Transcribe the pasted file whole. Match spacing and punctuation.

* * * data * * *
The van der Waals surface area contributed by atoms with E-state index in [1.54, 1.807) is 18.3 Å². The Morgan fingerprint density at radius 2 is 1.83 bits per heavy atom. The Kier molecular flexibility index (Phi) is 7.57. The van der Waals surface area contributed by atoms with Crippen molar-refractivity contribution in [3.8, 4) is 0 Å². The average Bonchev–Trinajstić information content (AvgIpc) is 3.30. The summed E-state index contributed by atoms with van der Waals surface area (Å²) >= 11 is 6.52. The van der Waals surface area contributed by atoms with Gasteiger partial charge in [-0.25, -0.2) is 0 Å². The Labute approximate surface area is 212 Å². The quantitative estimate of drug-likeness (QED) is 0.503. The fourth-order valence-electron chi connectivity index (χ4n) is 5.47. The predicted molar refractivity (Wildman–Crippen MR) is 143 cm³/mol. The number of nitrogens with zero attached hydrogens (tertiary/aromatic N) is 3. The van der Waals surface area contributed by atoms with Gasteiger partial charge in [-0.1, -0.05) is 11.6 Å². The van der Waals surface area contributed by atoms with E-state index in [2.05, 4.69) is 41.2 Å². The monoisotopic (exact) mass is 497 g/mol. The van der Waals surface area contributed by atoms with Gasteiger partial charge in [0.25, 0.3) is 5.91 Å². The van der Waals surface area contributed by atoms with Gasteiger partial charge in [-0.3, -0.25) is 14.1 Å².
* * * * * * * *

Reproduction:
The van der Waals surface area contributed by atoms with E-state index in [1.54, 1.807) is 18.3 Å². The Morgan fingerprint density at radius 2 is 1.83 bits per heavy atom. The Kier molecular flexibility index (Phi) is 7.57. The van der Waals surface area contributed by atoms with Crippen molar-refractivity contribution in [3.8, 4) is 0 Å². The average Bonchev–Trinajstić information content (AvgIpc) is 3.30. The summed E-state index contributed by atoms with van der Waals surface area (Å²) >= 11 is 6.52. The van der Waals surface area contributed by atoms with Gasteiger partial charge in [-0.25, -0.2) is 0 Å². The Labute approximate surface area is 212 Å². The quantitative estimate of drug-likeness (QED) is 0.503. The fourth-order valence-electron chi connectivity index (χ4n) is 5.47. The predicted molar refractivity (Wildman–Crippen MR) is 143 cm³/mol. The number of nitrogens with zero attached hydrogens (tertiary/aromatic N) is 3. The van der Waals surface area contributed by atoms with Gasteiger partial charge in [-0.1, -0.05) is 11.6 Å². The van der Waals surface area contributed by atoms with E-state index in [2.05, 4.69) is 41.2 Å². The monoisotopic (exact) mass is 497 g/mol. The van der Waals surface area contributed by atoms with Gasteiger partial charge in [0.25, 0.3) is 5.91 Å². The van der Waals surface area contributed by atoms with Gasteiger partial charge in [-0.3, -0.25) is 14.1 Å².